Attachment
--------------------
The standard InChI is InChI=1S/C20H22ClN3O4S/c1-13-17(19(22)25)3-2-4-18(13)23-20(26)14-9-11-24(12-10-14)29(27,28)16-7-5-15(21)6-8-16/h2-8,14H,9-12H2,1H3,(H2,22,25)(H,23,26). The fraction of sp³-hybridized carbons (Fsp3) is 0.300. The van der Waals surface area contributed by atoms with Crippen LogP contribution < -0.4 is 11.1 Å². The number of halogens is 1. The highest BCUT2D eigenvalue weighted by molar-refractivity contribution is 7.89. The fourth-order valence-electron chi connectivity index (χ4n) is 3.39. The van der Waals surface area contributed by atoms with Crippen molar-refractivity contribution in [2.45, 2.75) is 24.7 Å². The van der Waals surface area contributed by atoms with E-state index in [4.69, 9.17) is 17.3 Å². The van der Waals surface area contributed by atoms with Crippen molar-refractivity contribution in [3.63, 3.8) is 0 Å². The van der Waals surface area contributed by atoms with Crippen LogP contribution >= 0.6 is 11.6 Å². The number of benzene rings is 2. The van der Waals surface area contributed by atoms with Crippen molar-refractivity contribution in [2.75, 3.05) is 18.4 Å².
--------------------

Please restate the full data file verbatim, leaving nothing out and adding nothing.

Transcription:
The standard InChI is InChI=1S/C20H22ClN3O4S/c1-13-17(19(22)25)3-2-4-18(13)23-20(26)14-9-11-24(12-10-14)29(27,28)16-7-5-15(21)6-8-16/h2-8,14H,9-12H2,1H3,(H2,22,25)(H,23,26). The fraction of sp³-hybridized carbons (Fsp3) is 0.300. The van der Waals surface area contributed by atoms with Crippen LogP contribution < -0.4 is 11.1 Å². The number of halogens is 1. The highest BCUT2D eigenvalue weighted by molar-refractivity contribution is 7.89. The fourth-order valence-electron chi connectivity index (χ4n) is 3.39. The van der Waals surface area contributed by atoms with Crippen molar-refractivity contribution in [2.45, 2.75) is 24.7 Å². The van der Waals surface area contributed by atoms with E-state index in [4.69, 9.17) is 17.3 Å². The van der Waals surface area contributed by atoms with Crippen molar-refractivity contribution in [3.63, 3.8) is 0 Å². The van der Waals surface area contributed by atoms with Crippen LogP contribution >= 0.6 is 11.6 Å². The number of benzene rings is 2. The van der Waals surface area contributed by atoms with Crippen molar-refractivity contribution in [2.75, 3.05) is 18.4 Å².